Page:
In 2007, thanks to netbooks and Vista, Linux briefly exploded onto the desktop. Microsoft soon realized they were losing the low-end laptop market and they brought XP back from the dead and practically gave it away to original equipment manufacturers (OEM)s. It worked. Linux's popularity receded. In 2012, Microsoft is once more bringing out a dog of a desktop operating system, Windows 8, so desktop Linux will once more get a chance to shine... if it can.
While much of the reason why Linux hasn't gone much of anywhere on the desktop has been because of Microsoft's iron-grip on OEMs and anti-Linux FUD, Linux hasn't helped itself much either. So what can Linux do to be as competitive as the Mac with Windows?
5) Give independent software vendors (ISV)s more support.
I, and a lot more important Linux figures than I am, such as Linus Torvalds, think Miguel de Icaza, one of the GNOME's Linux desktop creators in his article What Killed The Linux Desktop was often off-base. But, de Icaza did make some good points. One of the most important of these was that “no two Linux distributions agreed on which core components the system should use. Either they did not agree, the schedule of the transitions were out of sync or there were competing implementations for the same functionality.”
Sure, fundamental programs work on all versions of Linux, but say you're an ISV, what desktop should you build for? KDE? The slumping GNOME? Ubuntu's Unity? My own favorite Linux Mint Cinnamon?
De Icaza thinks the only way Linux on the mainstream desktop will ever take off is “to take one distro, one set of components as a baseline, abandon everything else and everyone should just contribute to this single Linux. Whether this is Canonical's Ubuntu, or Red Hat's Fedora or Debian's system or a new joint effort.”
He's right. I think that's been Canonical plan for Ubuntu all along. Linux pros may not care much for Unity, but even the most un-techie people on the planet can use Ubuntu Linux with Unity. While lots of great distributions, such as Mint, are meant for desktop users, only Ubuntu really targets the mass-market. If I were an ISV, Ubuntu would be my Linux of choice. After all, it's already Valve's pick.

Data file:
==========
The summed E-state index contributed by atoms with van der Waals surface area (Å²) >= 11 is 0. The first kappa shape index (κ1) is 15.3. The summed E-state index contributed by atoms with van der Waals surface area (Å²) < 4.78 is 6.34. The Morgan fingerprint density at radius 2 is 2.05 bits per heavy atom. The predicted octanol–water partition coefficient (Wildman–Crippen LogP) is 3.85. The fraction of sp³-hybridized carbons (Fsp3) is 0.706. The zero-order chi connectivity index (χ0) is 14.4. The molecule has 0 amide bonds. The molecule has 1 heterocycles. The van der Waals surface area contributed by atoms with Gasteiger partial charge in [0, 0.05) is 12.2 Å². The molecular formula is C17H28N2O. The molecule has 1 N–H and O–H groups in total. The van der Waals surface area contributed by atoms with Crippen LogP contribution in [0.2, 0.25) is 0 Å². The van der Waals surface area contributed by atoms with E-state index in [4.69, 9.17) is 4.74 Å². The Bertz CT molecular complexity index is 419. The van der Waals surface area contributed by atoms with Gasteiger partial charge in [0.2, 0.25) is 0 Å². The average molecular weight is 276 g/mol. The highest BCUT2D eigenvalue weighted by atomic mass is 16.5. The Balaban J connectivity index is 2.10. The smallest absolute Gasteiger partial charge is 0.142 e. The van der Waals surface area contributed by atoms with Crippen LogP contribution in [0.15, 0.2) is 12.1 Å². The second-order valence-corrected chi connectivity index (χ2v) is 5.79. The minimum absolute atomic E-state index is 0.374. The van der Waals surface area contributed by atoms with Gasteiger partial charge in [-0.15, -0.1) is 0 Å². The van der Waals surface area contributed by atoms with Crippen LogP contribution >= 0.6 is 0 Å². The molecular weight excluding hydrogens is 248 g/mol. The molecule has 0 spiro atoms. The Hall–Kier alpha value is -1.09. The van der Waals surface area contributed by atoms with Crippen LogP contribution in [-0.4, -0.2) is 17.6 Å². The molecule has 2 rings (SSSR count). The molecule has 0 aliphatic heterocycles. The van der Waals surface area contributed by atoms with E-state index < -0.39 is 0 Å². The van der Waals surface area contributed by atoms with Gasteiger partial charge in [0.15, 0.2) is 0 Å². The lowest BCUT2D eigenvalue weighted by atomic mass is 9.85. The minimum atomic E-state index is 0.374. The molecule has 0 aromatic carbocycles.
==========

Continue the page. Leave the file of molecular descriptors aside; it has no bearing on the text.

4) Slow down the pace of change.
I like playing with the newest toys more than most people. Most hardcore Linux users do. Josephine User doesn't want to deal with a major update of her desktop every six months. That's why the successful Linux vendors—Canonical, Red Hat, and SUSE—release long term support versions of their operating systems.
Three years, not six months, is an update cadence that works for most people. Yes, that may mean your desktop release is running the Linux 3.5 kernel. Do you really think most people care about that? They don't. There's a reason why Windows XP, after 11-years in the top desktop spot—has only now been overtaken by Windows 7. People prefer King Log over King Stork. They may say they want the shiniest gizmos but at the end of the day they want their desktop to look and work the same as they did the day before.
That's a lesson that both Microsoft, with Windows 8 Metro, and Linux distributions that default to GNOME 3.x should learn.
3) Work even harder to get low-level hardware vendor support.
Over the years, Dell, HP, and Lenovo has all fooled around with pre-installed desktop Linux. Even now if you're Joe Consumer you can't just go to their Web sites or a store and be sure you can buy a Linux PC or laptop. Outside of the US and Western Europe, it's actually easier to get Linux PCs.
Yes, it's actually easy to install Linux on a PC—I do it at least every other week—but most people won't go to the trouble.
What the Linux distributors can do here is simply promote Linux on the desktop more to the OEMs. As far as I can tell only Canonical, once again, is really making a determined effort to promote the traditional Linux desktop. If you really want to see Fedora, openSUSE, whatever, Linux desktops in the market their distributors need to get on the stick and start pushing and working with OEMs.
1) Linux distributors need to take the traditional desktop seriously.
I like my fancy tablets as much as anyone does but when it comes to punching in words or keying in data give me a real computer with a real keyboard any day of the week. That's not going to change.
Only two Linux companies seem to get this. One, of course, is Canonical. The other is Google with its Chrome OS and Chromebooks. Google is trying its best to get you to buy, and now rent, Chromebooks. Google gets it. Google may be the king of the Internet, and Chrome OS may be just the Chrome Web browser on top of a thin layer of Linux, but they know the CPU on the desk with a keyboard in front of it is far from dead.
If we really want to see Linux desktops compete, you have a couple of choices. One, you can start supporting Ubuntu or Chrome OS, since they're only Linux distributions that seem to take the business of the Linux desktop seriously. If not them, then the Linux community must back another distribution to the hilt
You see, de Icaza was right on one fundamental point. For the Linux desktop to really take off, we must “take one distro, one set of components as a baseline, abandon everything else and everyone should just contribute to this single Linux.” Then, and only then, will we have a desktop Linux that will be able to really take advantage of the opportunity that Microsoft is handing us with Windows 8.